The mechanisms underlying the ability of statins to protect against HCC development are not well understood; some potential mechanisms have been suggested. First, statin-mediated reduction of downstream metabolites of the mevalonate pathway—including geranyl pyrophosphate, farnesyl pyrophosphate and geranylgeranyl pyrophosphate—interferes with cancer cell proliferation and differentiation, which promotes apoptosis [33, 34]. Secondly, statins can suppress proteasomal degradation, which limits breakdown of the cyclin-dependent kinase (CDK) inhibitors p21 and p27 and reduces CDK2 expression, and thus disrupts mitosis in malignant cells [35, 36]. Third, statins may inhibit tumor cell migration and invasion by attenuating angiogenesis via downregulating VEGF production [37]. Fourth, statins exert anti-inflammatory and immunomodulatory effects by decreasing TNF-α and IL-6 expression, downregulating the activity of metalloproteinases, and inducing a shift towards the TH2 cytokine anti-inflammatory response, which may reduce hepatic inflammation [38, 39]. Chronic hepatic inflammation plays an important role in hepatocarcinogenesis [40]. Moreover, statins activate AMP-activated protein kinase, which enhances p21 expression and the endoplasmic reticulum stress response, and thus induces higher levels of autophagy [41].

Statins are generally classified into hydrophilic and lipophilic groups based on tissue selectivity. Lipophilic statins, including atorvastatin, simvastatin, lovastatin, fluvastatin and pitavastatin, distribute widely throughout various tissues. Hydrophilic statins, such as pravastatin and rosuvastatin, have lower levels of tissue absorption—except in the liver—and exert fewer side effects as they are not metabolized by cytochrome P450 enzymes [42]. Although a previous meta-analysis showed lipophilic statins, but not hydrophilic statins, were associated with a lower risk of developing HCC, we did not observe a significant difference in RFS between the subgroups of patients taking lipophilic and hydrophilic statins (Supplementary Figure 1). However, this analysis may be affected by the limited number of patients. Furthermore, the mechanisms that explain the varied anticancer efficacies of lipophilic and hydrophilic statins remain to be determined.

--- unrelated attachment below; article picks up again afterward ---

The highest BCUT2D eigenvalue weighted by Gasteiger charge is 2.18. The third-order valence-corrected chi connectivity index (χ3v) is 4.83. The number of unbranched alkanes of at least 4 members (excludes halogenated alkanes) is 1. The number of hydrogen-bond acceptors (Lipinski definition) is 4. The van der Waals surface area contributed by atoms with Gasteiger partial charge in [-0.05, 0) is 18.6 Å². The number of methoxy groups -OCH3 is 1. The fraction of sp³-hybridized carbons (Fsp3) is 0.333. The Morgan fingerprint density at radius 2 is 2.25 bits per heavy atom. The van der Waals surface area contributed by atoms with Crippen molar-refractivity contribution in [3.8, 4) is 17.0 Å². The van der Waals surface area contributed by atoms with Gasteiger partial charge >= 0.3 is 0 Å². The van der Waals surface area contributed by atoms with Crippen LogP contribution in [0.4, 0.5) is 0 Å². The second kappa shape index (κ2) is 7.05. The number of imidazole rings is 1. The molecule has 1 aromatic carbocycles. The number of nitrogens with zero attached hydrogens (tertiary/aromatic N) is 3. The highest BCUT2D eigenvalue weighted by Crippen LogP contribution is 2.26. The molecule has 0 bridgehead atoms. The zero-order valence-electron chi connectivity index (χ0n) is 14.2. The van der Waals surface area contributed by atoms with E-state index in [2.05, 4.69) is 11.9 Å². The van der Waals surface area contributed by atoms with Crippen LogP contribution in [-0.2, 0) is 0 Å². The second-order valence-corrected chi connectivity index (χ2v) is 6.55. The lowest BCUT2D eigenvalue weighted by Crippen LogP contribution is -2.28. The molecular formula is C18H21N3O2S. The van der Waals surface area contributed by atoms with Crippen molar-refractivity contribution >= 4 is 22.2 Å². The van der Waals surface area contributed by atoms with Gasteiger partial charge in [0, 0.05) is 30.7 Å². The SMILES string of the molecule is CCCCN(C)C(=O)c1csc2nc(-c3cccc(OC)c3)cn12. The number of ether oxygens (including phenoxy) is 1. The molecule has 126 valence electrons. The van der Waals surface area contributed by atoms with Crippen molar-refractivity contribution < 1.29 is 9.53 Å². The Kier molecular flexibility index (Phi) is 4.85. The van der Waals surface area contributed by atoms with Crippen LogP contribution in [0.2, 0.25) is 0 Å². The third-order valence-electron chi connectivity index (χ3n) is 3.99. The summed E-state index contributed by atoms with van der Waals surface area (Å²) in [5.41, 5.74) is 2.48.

A recent cohort study by Young et al. indicated aspirin use—but, interestingly, not statin use—reduced the risk of HCC recurrence [43]. In contrast, aspirin use was not significantly associated with HCC recurrence in our cohort (p = 0.864). These discrepancies may be related to differences between the design of each study. Firstly, Young et al. only examined exposure to chemopreventive agents in the 30 days before tumor recurrence. However, we defined exposure as more than 90 days, as generally adopted by previous studies [32, 44]. Secondly, Young et al. enrolled patients with BCLC stage A/B/C HCC who underwent resection. In contrast, we only assessed patients with BCLC stage 0/A, so called early-stage HCC, for which surgical resection is the widely accepted standard treatment. Moreover, Young et al. focused on HBV-related HCC, while we investigated all etiologies. Since no RCTs have been published in this field, our results further emphasize the need for large-scale RCTs to validate the potential chemopreventive effect of statins on HCC recurrence.

We found that age, liver cirrhosis, diabetes, number of tumors, tumor size and vascular invasion represented the major risk factors for HCC recurrence, and antiviral therapy may reduce the risk of HCC recurrence. These results are consistent with previous reports [7, 9, 11,12,13,14, 45].